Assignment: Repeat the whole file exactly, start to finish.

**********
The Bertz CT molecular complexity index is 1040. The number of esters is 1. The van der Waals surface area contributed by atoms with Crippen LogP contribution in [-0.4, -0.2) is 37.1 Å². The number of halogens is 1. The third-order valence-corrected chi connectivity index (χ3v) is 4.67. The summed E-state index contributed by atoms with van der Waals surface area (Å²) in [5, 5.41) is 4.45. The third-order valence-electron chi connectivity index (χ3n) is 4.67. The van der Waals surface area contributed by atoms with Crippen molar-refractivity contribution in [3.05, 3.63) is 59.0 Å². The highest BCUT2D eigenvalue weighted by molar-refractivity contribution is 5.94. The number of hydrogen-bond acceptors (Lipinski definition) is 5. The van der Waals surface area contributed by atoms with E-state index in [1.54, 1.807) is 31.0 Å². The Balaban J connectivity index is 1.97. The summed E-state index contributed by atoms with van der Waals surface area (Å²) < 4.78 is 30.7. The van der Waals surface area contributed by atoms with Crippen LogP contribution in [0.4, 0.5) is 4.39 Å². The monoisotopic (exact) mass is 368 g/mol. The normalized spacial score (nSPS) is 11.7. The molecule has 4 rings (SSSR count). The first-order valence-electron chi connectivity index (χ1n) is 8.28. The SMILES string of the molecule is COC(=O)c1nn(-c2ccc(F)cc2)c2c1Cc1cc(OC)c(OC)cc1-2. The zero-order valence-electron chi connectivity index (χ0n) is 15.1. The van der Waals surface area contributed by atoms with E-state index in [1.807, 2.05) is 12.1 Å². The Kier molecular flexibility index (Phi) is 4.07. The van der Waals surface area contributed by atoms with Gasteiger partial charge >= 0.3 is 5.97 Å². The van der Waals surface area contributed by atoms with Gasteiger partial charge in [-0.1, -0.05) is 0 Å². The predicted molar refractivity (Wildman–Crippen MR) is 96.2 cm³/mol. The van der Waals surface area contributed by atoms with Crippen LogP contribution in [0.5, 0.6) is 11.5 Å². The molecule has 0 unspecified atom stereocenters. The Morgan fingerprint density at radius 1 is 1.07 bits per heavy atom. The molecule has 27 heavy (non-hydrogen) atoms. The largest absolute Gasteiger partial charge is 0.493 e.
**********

The Bertz CT molecular complexity index is 1040. The number of esters is 1. The van der Waals surface area contributed by atoms with Crippen LogP contribution in [-0.4, -0.2) is 37.1 Å². The number of halogens is 1. The third-order valence-corrected chi connectivity index (χ3v) is 4.67. The summed E-state index contributed by atoms with van der Waals surface area (Å²) in [5, 5.41) is 4.45. The third-order valence-electron chi connectivity index (χ3n) is 4.67. The van der Waals surface area contributed by atoms with Crippen molar-refractivity contribution in [3.05, 3.63) is 59.0 Å². The highest BCUT2D eigenvalue weighted by molar-refractivity contribution is 5.94. The number of hydrogen-bond acceptors (Lipinski definition) is 5. The van der Waals surface area contributed by atoms with E-state index in [1.54, 1.807) is 31.0 Å². The Balaban J connectivity index is 1.97. The summed E-state index contributed by atoms with van der Waals surface area (Å²) < 4.78 is 30.7. The van der Waals surface area contributed by atoms with Crippen LogP contribution in [0.4, 0.5) is 4.39 Å². The monoisotopic (exact) mass is 368 g/mol. The normalized spacial score (nSPS) is 11.7. The molecule has 4 rings (SSSR count). The first-order valence-electron chi connectivity index (χ1n) is 8.28. The SMILES string of the molecule is COC(=O)c1nn(-c2ccc(F)cc2)c2c1Cc1cc(OC)c(OC)cc1-2. The zero-order valence-electron chi connectivity index (χ0n) is 15.1. The van der Waals surface area contributed by atoms with E-state index in [1.807, 2.05) is 12.1 Å². The Kier molecular flexibility index (Phi) is 4.07. The van der Waals surface area contributed by atoms with Gasteiger partial charge >= 0.3 is 5.97 Å². The van der Waals surface area contributed by atoms with Gasteiger partial charge in [-0.1, -0.05) is 0 Å². The predicted molar refractivity (Wildman–Crippen MR) is 96.2 cm³/mol. The van der Waals surface area contributed by atoms with Crippen LogP contribution in [0.5, 0.6) is 11.5 Å². The molecule has 0 unspecified atom stereocenters. The Morgan fingerprint density at radius 1 is 1.07 bits per heavy atom. The molecule has 27 heavy (non-hydrogen) atoms. The largest absolute Gasteiger partial charge is 0.493 e.